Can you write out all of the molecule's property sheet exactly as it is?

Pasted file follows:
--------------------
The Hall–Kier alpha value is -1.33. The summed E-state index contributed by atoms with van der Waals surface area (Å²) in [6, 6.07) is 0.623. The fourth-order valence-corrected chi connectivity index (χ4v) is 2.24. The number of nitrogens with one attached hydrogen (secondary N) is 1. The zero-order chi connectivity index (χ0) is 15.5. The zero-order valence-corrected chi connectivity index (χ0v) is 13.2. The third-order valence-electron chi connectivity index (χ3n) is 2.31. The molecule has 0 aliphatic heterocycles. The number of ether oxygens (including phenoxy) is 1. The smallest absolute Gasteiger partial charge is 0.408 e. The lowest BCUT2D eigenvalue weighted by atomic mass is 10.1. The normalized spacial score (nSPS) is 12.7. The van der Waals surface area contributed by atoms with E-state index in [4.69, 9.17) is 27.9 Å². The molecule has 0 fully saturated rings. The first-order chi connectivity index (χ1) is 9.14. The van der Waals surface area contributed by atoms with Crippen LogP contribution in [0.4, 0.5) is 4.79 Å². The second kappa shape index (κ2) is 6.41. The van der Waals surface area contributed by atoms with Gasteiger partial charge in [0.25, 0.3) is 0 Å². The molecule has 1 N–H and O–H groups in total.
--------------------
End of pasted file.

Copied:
The Hall–Kier alpha value is -1.33. The summed E-state index contributed by atoms with van der Waals surface area (Å²) in [6, 6.07) is 0.623. The fourth-order valence-corrected chi connectivity index (χ4v) is 2.24. The number of nitrogens with one attached hydrogen (secondary N) is 1. The zero-order chi connectivity index (χ0) is 15.5. The zero-order valence-corrected chi connectivity index (χ0v) is 13.2. The third-order valence-electron chi connectivity index (χ3n) is 2.31. The molecule has 0 aliphatic heterocycles. The number of ether oxygens (including phenoxy) is 1. The smallest absolute Gasteiger partial charge is 0.408 e. The lowest BCUT2D eigenvalue weighted by atomic mass is 10.1. The normalized spacial score (nSPS) is 12.7. The van der Waals surface area contributed by atoms with E-state index in [4.69, 9.17) is 27.9 Å². The molecule has 0 fully saturated rings. The first-order chi connectivity index (χ1) is 9.14. The van der Waals surface area contributed by atoms with Crippen LogP contribution in [0.4, 0.5) is 4.79 Å². The second kappa shape index (κ2) is 6.41. The van der Waals surface area contributed by atoms with Gasteiger partial charge in [0.25, 0.3) is 0 Å². The molecule has 1 N–H and O–H groups in total.